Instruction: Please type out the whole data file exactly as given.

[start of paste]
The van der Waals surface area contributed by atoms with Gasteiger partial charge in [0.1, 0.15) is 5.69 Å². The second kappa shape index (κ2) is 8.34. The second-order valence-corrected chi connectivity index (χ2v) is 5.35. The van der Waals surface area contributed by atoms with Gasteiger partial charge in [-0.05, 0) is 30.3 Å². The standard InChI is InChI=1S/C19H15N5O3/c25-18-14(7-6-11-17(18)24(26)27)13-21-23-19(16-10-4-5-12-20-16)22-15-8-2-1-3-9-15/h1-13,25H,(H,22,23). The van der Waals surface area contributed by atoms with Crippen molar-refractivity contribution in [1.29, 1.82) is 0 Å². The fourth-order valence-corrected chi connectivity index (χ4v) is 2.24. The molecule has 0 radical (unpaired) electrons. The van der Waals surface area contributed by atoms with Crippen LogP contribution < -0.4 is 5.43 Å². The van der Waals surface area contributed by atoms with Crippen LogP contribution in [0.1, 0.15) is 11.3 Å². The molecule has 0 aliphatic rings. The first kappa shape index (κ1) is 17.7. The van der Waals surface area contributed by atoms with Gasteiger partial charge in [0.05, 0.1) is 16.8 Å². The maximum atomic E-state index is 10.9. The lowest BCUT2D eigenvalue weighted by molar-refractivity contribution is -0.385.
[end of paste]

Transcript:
The van der Waals surface area contributed by atoms with Gasteiger partial charge in [0.1, 0.15) is 5.69 Å². The second kappa shape index (κ2) is 8.34. The second-order valence-corrected chi connectivity index (χ2v) is 5.35. The van der Waals surface area contributed by atoms with Gasteiger partial charge in [-0.05, 0) is 30.3 Å². The standard InChI is InChI=1S/C19H15N5O3/c25-18-14(7-6-11-17(18)24(26)27)13-21-23-19(16-10-4-5-12-20-16)22-15-8-2-1-3-9-15/h1-13,25H,(H,22,23). The van der Waals surface area contributed by atoms with Crippen molar-refractivity contribution in [1.29, 1.82) is 0 Å². The fourth-order valence-corrected chi connectivity index (χ4v) is 2.24. The molecule has 0 radical (unpaired) electrons. The van der Waals surface area contributed by atoms with Crippen LogP contribution < -0.4 is 5.43 Å². The van der Waals surface area contributed by atoms with Crippen LogP contribution in [0.1, 0.15) is 11.3 Å². The molecule has 0 aliphatic rings. The first kappa shape index (κ1) is 17.7. The van der Waals surface area contributed by atoms with Gasteiger partial charge in [0.05, 0.1) is 16.8 Å². The maximum atomic E-state index is 10.9. The lowest BCUT2D eigenvalue weighted by molar-refractivity contribution is -0.385.